Child Pornography On Internet Essay Research Paper

Child Pornography On Internet Essay, Research Paper In this new age of Information, the Internet has made all types of information readily available. Some of this information can be very useful, some can be

Child Pornography On Internet Essay, Research Paper

In this new age of Information, the Internet has made all types of information

readily available. Some of this information can be very useful, some can be

malicious. Child pornography, also known as Paedophilia is one of these

problems. Any one person can find child pornography on the internet with just a

few clicks of the mouse using any search engine. Despite webmaster’s and law

enforcement officials’ efforts to control child pornography and shut down

illegal sites, new sites are posted using several ways to mask their identity.

The Internet provides a new world for curious children. It offers entertainment,

opportunities for education, information and communication. The Internet is a

tool that opens a window of opportunities. As Internet use grows, so do the

risks of children being exposed to inappropriate material, in particular,

criminal activity by paedophiles and child pornographers. Many children first

come in contact with the Internet at a very young age. Some children become

victims of child pornography through close relatives who may have abused them.

Some children become involved with chat services or newsgroup threads. It is

usually through these sites that they meet child pornographers. Children may be

asked to send explicit pictures of themselves taken either by a digital camera

or scanned from a polaroid. The pornographer will then post the pictures on

their web site, sometimes hiding them through encryption, steganography or

password protecting them using a javascript or applet. Certain efforts have been

made to control child pornography through legislation. In 1977 the Sexual

Exploitation of Children Act was put into Legislation. (U.S. Code : Title 18,

Section 2251-2253) The law prohibits the use of a minor in the making of

pornography, the transport of a child across state lines, the taking of a

pornographic picture of a minor, and the production and circulation of materials

advertising child pornography. It also prohibits the transfer, sale, purchase,

and receipt of minors when the purpose of such transfer, sale, purchase, or

receipt is to use the child or youth in the production of child pornography. The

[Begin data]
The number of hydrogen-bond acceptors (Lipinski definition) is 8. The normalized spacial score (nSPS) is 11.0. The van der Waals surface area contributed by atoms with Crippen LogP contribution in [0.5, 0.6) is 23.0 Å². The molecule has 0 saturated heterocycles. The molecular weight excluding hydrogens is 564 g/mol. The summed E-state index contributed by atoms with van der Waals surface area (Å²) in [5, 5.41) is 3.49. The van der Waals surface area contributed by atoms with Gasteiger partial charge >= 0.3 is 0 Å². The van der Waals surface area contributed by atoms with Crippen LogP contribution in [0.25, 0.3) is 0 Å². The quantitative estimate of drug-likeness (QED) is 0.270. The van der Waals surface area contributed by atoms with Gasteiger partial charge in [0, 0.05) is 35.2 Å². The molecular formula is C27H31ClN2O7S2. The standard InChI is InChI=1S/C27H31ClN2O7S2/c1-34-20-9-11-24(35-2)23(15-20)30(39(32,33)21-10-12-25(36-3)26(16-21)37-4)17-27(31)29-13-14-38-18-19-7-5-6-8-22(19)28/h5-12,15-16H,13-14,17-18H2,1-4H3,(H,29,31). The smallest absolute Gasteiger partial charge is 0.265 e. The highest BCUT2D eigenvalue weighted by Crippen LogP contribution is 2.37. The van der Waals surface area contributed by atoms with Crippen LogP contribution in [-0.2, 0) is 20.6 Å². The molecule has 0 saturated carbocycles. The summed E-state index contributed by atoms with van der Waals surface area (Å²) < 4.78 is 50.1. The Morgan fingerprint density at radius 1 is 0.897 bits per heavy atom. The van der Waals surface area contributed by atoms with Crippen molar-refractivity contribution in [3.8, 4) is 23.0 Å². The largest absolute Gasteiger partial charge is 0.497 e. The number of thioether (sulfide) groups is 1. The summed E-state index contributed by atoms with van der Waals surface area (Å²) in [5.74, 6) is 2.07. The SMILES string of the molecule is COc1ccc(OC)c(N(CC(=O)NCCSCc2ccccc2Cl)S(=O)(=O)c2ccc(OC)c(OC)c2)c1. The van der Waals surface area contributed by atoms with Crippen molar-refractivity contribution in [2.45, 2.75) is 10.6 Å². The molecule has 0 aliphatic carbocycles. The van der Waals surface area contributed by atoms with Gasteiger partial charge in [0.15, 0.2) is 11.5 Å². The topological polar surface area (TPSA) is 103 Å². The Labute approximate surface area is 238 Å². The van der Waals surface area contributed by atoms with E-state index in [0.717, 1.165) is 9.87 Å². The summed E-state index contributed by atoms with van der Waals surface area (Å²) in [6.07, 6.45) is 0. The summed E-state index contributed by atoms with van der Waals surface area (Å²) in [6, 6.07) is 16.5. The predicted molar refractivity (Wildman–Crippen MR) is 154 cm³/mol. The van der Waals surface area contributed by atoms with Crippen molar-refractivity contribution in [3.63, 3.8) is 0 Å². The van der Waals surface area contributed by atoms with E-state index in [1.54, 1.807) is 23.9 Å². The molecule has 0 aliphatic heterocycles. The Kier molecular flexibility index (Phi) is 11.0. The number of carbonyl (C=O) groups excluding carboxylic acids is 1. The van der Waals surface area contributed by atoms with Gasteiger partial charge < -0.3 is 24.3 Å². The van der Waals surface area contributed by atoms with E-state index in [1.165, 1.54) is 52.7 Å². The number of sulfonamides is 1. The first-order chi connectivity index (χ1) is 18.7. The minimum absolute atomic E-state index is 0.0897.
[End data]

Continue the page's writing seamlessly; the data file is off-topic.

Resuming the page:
transportation, importation, shipment, and receipt of child pornography by any

interstate means, including by mail or computer, is also prohibited. The Child

Protection Act of 1984 (U.S. Code : Title 18, Section 2251-2255) defines anyone

younger than the age of 18 as a child. Therefore, a sexually explicit photograph

of anyone 17 years of age or younger is child pornography. On November 7, 1986,

the U.S. Congress enacted the Child Sexual Abuse and Pornography Act (U.S. Code

: Title 18, Section 2251-2256) that banned the production and use of

advertisements for child pornography and included a provision for civil remedies

of personal injuries suffered by a minor who is a victim. It also raised the

minimum sentences for repeat offenders from imprisonment of not less than two

years to imprisonment of not less than five years. On November 18, 1988, the

U.S. Congress enacted the Child Protection and Obscenity Enforcement Act (U.S.

Code : Title 18, Section 2251-2256) that made it unlawful to use a computer to

transmit advertisements or visual depictions of child pornography and it

prohibited the buying, selling, or otherwise obtaining temporary custody or

control of children for the purpose of producing child pornography. On November

29, 1990, the U.S. Congress enacted US Code : Title 18, Section 2252 making it a

federal crime to possess three or more depictions of child pornography that were

mailed or shipped in interstate or foreign commerce or that were produced using

materials that were mailed or shipped by any means, including by computer. With